By Lisa Rapaport
(Reuters Health) – Most Americans who are injured in cycling accidents don’t wear helmets, and this is especially true of men, children, and black and Hispanic riders, a new study suggests.
Researchers examined data on 76,032 cycling injuries from 2002 to 2012 and found that overall, just 22% of adults and 12% of kids were wearing helmets at the time of their bike accidents.
While about 28% of injured women wore helmets, only 21% of men did. And about 27% of white cyclists wore helmets, compared with 6% of black riders and 8% of Hispanic cyclists.
Cyclists who wore helmets were 44% less likely to die from their injuries than their counterparts who did not, the study also found. And they also had less severe injuries, less time in intensive care, and shorter hospital stays.
It’s not clear why some people wore helmets and others did not, said study coauthor Shahrzad Bazargan-Hejazi, a researcher at Charles R. Drew University of Medicine and Science and David Geffen School of Medicine at UCLA. But previous research has offered some clues, she said by email.
“Non-users of the bike helmet are more likely to be less educated or aware of the protective nature of the helmet; to be risk-takers and have a perception that they can handle risky road situations; and consider wearing helmet not a practical thing to do, or not a cool thing to do,” Bazargan-Hejazi said. “Affordability is also a factor for people from lower socioeconomic status.”
Approximately 67 million people ride bicycles in the U.S., logging a combined 15 billion hours of cycling each year, researchers note in the journal Brain Injury. Cycling accidents are one of the leading preventable causes of traumatic brain injuries and other sports-related injuries.
Bicycle helmets have long been linked to a lower risk of injuries and death, but use has remained persistently low despite the ample evidence that helmets save lives.
Men with cycling injuries in the study had more severe injuries, longer hospital stays, and longer stints in the ICU than women.
Men were also 36% more likely to die from head and neck injuries than women.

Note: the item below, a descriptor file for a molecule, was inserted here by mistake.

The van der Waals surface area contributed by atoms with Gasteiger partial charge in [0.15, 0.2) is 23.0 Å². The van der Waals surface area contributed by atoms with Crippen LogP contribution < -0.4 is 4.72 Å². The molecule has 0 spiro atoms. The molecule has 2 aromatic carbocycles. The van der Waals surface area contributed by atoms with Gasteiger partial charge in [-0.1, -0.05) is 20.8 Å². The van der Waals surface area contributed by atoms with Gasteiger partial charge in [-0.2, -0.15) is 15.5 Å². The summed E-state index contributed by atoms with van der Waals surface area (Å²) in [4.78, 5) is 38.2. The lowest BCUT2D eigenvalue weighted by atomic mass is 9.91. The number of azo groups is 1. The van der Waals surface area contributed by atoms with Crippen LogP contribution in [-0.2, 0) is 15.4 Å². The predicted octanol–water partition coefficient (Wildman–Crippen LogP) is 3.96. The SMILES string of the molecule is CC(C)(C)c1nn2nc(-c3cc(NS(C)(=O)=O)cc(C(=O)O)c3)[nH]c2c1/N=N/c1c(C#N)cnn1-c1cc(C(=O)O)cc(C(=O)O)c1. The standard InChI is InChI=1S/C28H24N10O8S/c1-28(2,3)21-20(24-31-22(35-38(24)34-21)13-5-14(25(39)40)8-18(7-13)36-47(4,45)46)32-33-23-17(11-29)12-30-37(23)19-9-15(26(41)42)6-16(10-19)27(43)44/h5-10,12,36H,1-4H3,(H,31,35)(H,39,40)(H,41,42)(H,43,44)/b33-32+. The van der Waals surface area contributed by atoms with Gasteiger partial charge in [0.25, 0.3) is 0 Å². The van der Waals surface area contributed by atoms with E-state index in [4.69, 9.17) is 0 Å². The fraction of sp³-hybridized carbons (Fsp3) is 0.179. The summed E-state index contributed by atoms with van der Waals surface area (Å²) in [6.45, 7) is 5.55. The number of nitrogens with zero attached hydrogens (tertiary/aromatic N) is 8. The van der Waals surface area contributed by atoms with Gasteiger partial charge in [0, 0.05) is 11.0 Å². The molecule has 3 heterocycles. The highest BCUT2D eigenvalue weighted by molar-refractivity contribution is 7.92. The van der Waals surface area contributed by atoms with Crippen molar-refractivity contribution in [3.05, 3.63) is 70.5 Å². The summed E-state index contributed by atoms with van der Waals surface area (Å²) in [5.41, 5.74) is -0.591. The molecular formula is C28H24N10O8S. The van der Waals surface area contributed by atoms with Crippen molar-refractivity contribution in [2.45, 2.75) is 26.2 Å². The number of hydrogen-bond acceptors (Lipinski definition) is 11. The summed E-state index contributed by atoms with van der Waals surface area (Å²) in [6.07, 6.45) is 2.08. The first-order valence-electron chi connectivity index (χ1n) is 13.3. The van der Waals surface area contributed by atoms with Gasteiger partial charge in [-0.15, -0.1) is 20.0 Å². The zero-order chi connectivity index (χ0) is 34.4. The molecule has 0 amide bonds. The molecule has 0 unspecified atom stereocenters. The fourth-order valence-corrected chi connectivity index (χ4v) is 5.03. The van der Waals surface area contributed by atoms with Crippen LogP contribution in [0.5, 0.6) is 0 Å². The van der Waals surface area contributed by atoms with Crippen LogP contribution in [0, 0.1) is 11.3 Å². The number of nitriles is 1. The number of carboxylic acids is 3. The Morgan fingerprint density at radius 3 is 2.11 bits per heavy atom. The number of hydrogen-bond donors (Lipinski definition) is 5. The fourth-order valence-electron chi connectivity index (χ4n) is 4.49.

Black, Hispanic, and Asian cyclists in the study had longer hospital and ICU stays than white riders.
Compared to white cyclists, black riders were 19% more likely to die from injuries sustained in accidents and Hispanic riders were 17% more likely to die.
The study wasn’t a controlled experiment designed to prove whether or how characteristics like race or sex might impact helmet use or outcomes from injuries.
One limitation of the study is that researchers relied on information in the National Trauma Data Bank, which may be missing records on many cycling accidents, the study team notes.
Researchers also lacked data on the type of helmets cyclists wore, which might also impact the severity of injuries, how long they stayed in the hospital, and whether they ultimately survived.
Even so, the results should offer fresh evidence of the potential for helmets to save lives, Bazargan-Hejazi said.
“Once on the road we do not have much control over the road condition or the environment, which can be the cause of all sort of accidents,” she said.
“However, we have relative control over our behavior and action,” she added. “We can use safety gears to protect ourselves against uncontrollable road conditions and environment, and bike helmet is one of those useful protective gears.”
SOURCE: http://bit.ly/2LQnbus Brain Injury, online September 12, 2019.